Light-weight people (less than 130 lbs.).

No matter what their preferred sleep position, people who weigh less need a mattress that will yield easily to their lighter weight. The firmer the mattress, the less it will give under pressure. A mattress that is too firm will leave a light-weight sleeper perched on top of the mattress with too much pressure on their shoulders, hips, and heels.

Chilly sleepers.

A soft mattress allows you to sink into the mattress rather than rest on it. Cradled by the mattress, you will be surrounded by your own body heat, making you feel warm and cozy in bed. If you keep your bedroom cool and often wake up looking for more covers, a softer mattress will help keep you warm at night.


Motion transfer can turn your partner’s restless night into your restless night. Softer mattresses do a better job of isolating motion than firmer mattresses.

How to Adjust Your Mattress Firmness

So maybe you overestimated how soft your soft mattress should be. Or your mattress has become too soft over time. Now what?

Don’t panic. There are several steps you can take to add a bit of firmness to your mattress.

  • Make sure you have the proper mattress foundation. Depending on the type of mattress you have, your foundation could be:
    • Box spring
    • Metal bed frame
    • Metal platform base
    • Slated bed foundation
    • Solid platform bed
    • Floor

Make sure your foundation is on the manufacturer’s list of recommended foundations for your mattress. The easiest way to add some support to your soft bed is to slip a bunkie board between your mattress and your foundation. This will add a firm, flat surface that may give you just the right amount of firmness you need. If you don’t mind altering your bedroom’s interior design, you could switch to a solid platform bed or simply lay your mattress on the floor.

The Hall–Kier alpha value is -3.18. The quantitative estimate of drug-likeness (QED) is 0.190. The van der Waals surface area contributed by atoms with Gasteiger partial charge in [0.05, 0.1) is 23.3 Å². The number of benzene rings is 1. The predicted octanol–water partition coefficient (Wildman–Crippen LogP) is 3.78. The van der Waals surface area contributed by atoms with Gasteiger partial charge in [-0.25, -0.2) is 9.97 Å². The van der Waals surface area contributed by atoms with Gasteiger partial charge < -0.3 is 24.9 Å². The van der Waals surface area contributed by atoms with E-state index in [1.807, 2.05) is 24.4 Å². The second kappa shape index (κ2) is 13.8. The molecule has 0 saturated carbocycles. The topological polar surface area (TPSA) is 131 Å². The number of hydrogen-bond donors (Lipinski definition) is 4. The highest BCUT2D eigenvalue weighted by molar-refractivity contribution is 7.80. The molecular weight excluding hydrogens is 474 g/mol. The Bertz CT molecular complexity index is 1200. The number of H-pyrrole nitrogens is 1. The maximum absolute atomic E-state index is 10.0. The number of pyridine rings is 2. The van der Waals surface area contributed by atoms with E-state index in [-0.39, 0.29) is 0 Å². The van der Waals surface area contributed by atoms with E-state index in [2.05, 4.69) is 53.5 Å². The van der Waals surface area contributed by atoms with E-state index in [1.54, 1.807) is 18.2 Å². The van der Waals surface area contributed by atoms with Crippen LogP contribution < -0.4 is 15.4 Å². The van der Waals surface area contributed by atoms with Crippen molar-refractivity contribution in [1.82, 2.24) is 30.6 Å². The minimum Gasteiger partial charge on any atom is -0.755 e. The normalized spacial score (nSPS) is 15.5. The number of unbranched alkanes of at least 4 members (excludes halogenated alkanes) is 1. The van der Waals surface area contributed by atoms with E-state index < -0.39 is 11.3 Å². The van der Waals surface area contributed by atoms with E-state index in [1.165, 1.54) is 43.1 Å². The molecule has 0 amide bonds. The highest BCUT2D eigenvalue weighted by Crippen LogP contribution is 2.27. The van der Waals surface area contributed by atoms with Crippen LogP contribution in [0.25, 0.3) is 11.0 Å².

• Add a mattress topper. Yes, there are some mattress toppers that can actually add firmness to your soft mattress. Look for a relatively thick topper made of high-density memory foam or latex.
  • Adjust your room temperature. If your mattress is made from memory foam, it will be slightly softer in a warmer bedroom. Try turning down the thermostat to a cooler temperature. Not only will your memory foam mattress stay a little firmer, but you’ll sleep better, too. The National Sleep Foundation recommends you keep the temperature in your bedroom between 65 and 72 degrees for optimal sleep.
  • Flip or rotate. If your mattress has gotten softer over time, but you’re not ready to buy a new one, flip it over, if it is a two-sided mattress. If it is a one-sided mattress, simply rotating will allow you to sleep on a less worn area while the mattress recovers its shape.

Conversely, in spite of your best efforts to find a soft mattress, the one you chose it still too firm for your liking. Again, don’t panic. You can make your mattress softer a couple of different ways.

  • Add a mattress topper. Many mattress toppers can turn any mattress from firm to soft in a matter of minutes. But since there are some toppers that add firmness, be sure to check the description carefully.
  • Adjust your room temperature. A memory foam mattress will become more supple in a warmer room. Just don’t exceed the recommendation of 72 degrees.

If all else fails, and you’re still not happy with your mattress you can return or exchange it. Make sure any mattress you buy comes with a generous trial period of at least 90 nights, and be sure to use it to the full duration of the trial. It can take as much as 30 days or more to break in your new mattress and even longer for your body to adjust to the change. If you still are unsatisfied after sleeping on your mattress for 30 days or so and you’ve tried the above recommendations, you can ask to return your mattress or exchange it for a softer model. Be sure to only buy a mattress with a reasonable exchange policy.

Sheets by a Window

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  • VeryWell Health:
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  • National Sleep Foundation: